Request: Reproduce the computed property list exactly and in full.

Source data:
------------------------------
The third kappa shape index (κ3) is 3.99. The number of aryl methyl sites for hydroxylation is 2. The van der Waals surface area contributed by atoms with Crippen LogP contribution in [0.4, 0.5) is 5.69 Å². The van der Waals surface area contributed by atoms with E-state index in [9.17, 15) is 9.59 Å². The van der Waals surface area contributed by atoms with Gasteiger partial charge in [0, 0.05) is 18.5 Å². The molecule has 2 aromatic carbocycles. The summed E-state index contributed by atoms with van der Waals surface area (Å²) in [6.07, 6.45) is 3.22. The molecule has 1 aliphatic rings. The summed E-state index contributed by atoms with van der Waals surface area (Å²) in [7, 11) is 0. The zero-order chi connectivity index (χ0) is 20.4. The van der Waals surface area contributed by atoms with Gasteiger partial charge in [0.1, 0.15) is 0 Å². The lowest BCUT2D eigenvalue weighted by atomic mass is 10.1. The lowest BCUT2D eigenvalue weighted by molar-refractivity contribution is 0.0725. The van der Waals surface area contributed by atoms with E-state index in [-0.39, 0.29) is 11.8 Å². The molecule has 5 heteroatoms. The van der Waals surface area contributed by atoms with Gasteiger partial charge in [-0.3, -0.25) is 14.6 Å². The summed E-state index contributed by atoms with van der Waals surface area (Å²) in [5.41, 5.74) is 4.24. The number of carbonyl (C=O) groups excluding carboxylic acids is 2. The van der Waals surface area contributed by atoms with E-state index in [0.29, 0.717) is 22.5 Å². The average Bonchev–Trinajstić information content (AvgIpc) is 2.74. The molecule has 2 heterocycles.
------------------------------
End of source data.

The third kappa shape index (κ3) is 3.99. The number of aryl methyl sites for hydroxylation is 2. The van der Waals surface area contributed by atoms with Crippen LogP contribution in [0.4, 0.5) is 5.69 Å². The van der Waals surface area contributed by atoms with E-state index in [9.17, 15) is 9.59 Å². The van der Waals surface area contributed by atoms with Gasteiger partial charge in [0, 0.05) is 18.5 Å². The molecule has 2 aromatic carbocycles. The summed E-state index contributed by atoms with van der Waals surface area (Å²) in [6.07, 6.45) is 3.22. The molecule has 1 aliphatic rings. The summed E-state index contributed by atoms with van der Waals surface area (Å²) in [7, 11) is 0. The zero-order chi connectivity index (χ0) is 20.4. The van der Waals surface area contributed by atoms with Gasteiger partial charge in [0.1, 0.15) is 0 Å². The lowest BCUT2D eigenvalue weighted by atomic mass is 10.1. The lowest BCUT2D eigenvalue weighted by molar-refractivity contribution is 0.0725. The van der Waals surface area contributed by atoms with E-state index in [-0.39, 0.29) is 11.8 Å². The molecule has 5 heteroatoms. The van der Waals surface area contributed by atoms with Gasteiger partial charge in [-0.3, -0.25) is 14.6 Å². The summed E-state index contributed by atoms with van der Waals surface area (Å²) in [5.41, 5.74) is 4.24. The number of carbonyl (C=O) groups excluding carboxylic acids is 2. The van der Waals surface area contributed by atoms with E-state index in [0.29, 0.717) is 22.5 Å². The average Bonchev–Trinajstić information content (AvgIpc) is 2.74. The molecule has 2 heterocycles.